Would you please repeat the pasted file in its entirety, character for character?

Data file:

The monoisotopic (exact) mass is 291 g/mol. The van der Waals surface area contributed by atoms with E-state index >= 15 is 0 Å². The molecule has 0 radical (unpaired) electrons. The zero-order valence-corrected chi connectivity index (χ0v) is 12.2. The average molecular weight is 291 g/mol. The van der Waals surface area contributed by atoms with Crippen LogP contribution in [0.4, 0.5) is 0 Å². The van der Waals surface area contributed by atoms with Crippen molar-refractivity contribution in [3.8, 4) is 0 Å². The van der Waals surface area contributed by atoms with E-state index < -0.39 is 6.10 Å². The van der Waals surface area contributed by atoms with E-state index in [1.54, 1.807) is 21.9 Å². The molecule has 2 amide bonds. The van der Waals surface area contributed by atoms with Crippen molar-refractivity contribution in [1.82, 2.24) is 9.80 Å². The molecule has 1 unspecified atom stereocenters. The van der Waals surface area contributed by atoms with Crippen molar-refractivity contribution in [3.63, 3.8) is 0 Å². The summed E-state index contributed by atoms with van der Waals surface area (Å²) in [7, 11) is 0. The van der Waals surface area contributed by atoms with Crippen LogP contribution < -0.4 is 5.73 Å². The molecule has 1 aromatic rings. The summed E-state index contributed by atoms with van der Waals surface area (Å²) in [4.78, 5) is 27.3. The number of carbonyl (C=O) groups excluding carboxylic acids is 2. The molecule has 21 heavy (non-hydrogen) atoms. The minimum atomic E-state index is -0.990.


The monoisotopic (exact) mass is 291 g/mol. The van der Waals surface area contributed by atoms with E-state index >= 15 is 0 Å². The molecule has 0 radical (unpaired) electrons. The zero-order valence-corrected chi connectivity index (χ0v) is 12.2. The average molecular weight is 291 g/mol. The van der Waals surface area contributed by atoms with Crippen LogP contribution in [0.4, 0.5) is 0 Å². The van der Waals surface area contributed by atoms with Crippen molar-refractivity contribution in [3.8, 4) is 0 Å². The van der Waals surface area contributed by atoms with E-state index < -0.39 is 6.10 Å². The van der Waals surface area contributed by atoms with E-state index in [1.54, 1.807) is 21.9 Å². The molecule has 2 amide bonds. The van der Waals surface area contributed by atoms with Crippen molar-refractivity contribution in [1.82, 2.24) is 9.80 Å². The molecule has 1 unspecified atom stereocenters. The van der Waals surface area contributed by atoms with Crippen molar-refractivity contribution in [3.63, 3.8) is 0 Å². The summed E-state index contributed by atoms with van der Waals surface area (Å²) in [7, 11) is 0. The van der Waals surface area contributed by atoms with Crippen LogP contribution < -0.4 is 5.73 Å². The molecule has 1 aromatic rings. The summed E-state index contributed by atoms with van der Waals surface area (Å²) in [4.78, 5) is 27.3. The number of carbonyl (C=O) groups excluding carboxylic acids is 2. The molecule has 21 heavy (non-hydrogen) atoms. The minimum atomic E-state index is -0.990.